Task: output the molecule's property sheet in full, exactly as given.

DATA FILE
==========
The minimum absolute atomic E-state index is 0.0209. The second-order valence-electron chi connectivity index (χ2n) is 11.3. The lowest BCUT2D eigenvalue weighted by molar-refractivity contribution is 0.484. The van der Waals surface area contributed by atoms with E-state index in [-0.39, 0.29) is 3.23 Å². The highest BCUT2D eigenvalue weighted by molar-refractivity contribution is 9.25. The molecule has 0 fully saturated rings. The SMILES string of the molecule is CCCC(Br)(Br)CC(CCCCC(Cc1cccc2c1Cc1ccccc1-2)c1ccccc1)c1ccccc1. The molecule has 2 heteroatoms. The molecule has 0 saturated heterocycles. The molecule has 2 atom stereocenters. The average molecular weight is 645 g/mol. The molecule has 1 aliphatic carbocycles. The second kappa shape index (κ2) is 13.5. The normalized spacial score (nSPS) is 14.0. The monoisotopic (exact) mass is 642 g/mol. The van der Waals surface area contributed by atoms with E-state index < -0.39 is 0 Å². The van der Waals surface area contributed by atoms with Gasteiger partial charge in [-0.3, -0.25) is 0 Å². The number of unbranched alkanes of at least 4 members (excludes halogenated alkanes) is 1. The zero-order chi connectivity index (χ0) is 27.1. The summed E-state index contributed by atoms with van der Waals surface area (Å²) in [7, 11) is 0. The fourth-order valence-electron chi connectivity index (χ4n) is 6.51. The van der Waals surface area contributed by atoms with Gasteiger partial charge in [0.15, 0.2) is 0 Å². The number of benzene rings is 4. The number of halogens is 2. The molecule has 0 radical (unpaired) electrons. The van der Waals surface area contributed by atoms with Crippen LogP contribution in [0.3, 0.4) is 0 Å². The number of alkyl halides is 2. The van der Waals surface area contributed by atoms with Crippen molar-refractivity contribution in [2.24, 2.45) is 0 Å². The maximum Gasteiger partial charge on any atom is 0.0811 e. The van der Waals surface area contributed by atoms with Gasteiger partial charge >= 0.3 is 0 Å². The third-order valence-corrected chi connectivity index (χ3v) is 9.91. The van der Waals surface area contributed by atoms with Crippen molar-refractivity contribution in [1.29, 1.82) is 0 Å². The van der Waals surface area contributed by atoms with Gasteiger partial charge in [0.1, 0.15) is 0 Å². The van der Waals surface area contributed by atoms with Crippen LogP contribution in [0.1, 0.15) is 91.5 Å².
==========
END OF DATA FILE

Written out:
The minimum absolute atomic E-state index is 0.0209. The second-order valence-electron chi connectivity index (χ2n) is 11.3. The lowest BCUT2D eigenvalue weighted by molar-refractivity contribution is 0.484. The van der Waals surface area contributed by atoms with E-state index in [-0.39, 0.29) is 3.23 Å². The highest BCUT2D eigenvalue weighted by molar-refractivity contribution is 9.25. The molecule has 0 fully saturated rings. The SMILES string of the molecule is CCCC(Br)(Br)CC(CCCCC(Cc1cccc2c1Cc1ccccc1-2)c1ccccc1)c1ccccc1. The molecule has 2 heteroatoms. The molecule has 0 saturated heterocycles. The molecule has 2 atom stereocenters. The average molecular weight is 645 g/mol. The molecule has 1 aliphatic carbocycles. The second kappa shape index (κ2) is 13.5. The normalized spacial score (nSPS) is 14.0. The monoisotopic (exact) mass is 642 g/mol. The van der Waals surface area contributed by atoms with E-state index < -0.39 is 0 Å². The van der Waals surface area contributed by atoms with Gasteiger partial charge in [-0.3, -0.25) is 0 Å². The number of unbranched alkanes of at least 4 members (excludes halogenated alkanes) is 1. The zero-order chi connectivity index (χ0) is 27.1. The summed E-state index contributed by atoms with van der Waals surface area (Å²) in [7, 11) is 0. The fourth-order valence-electron chi connectivity index (χ4n) is 6.51. The van der Waals surface area contributed by atoms with Gasteiger partial charge in [0.15, 0.2) is 0 Å². The number of benzene rings is 4. The number of halogens is 2. The molecule has 0 radical (unpaired) electrons. The van der Waals surface area contributed by atoms with Crippen LogP contribution in [0.3, 0.4) is 0 Å². The number of alkyl halides is 2. The van der Waals surface area contributed by atoms with Crippen molar-refractivity contribution in [2.24, 2.45) is 0 Å². The maximum Gasteiger partial charge on any atom is 0.0811 e. The van der Waals surface area contributed by atoms with Gasteiger partial charge >= 0.3 is 0 Å². The third-order valence-corrected chi connectivity index (χ3v) is 9.91. The van der Waals surface area contributed by atoms with Crippen molar-refractivity contribution in [1.29, 1.82) is 0 Å². The van der Waals surface area contributed by atoms with Gasteiger partial charge in [0.1, 0.15) is 0 Å². The van der Waals surface area contributed by atoms with Crippen LogP contribution in [0.1, 0.15) is 91.5 Å².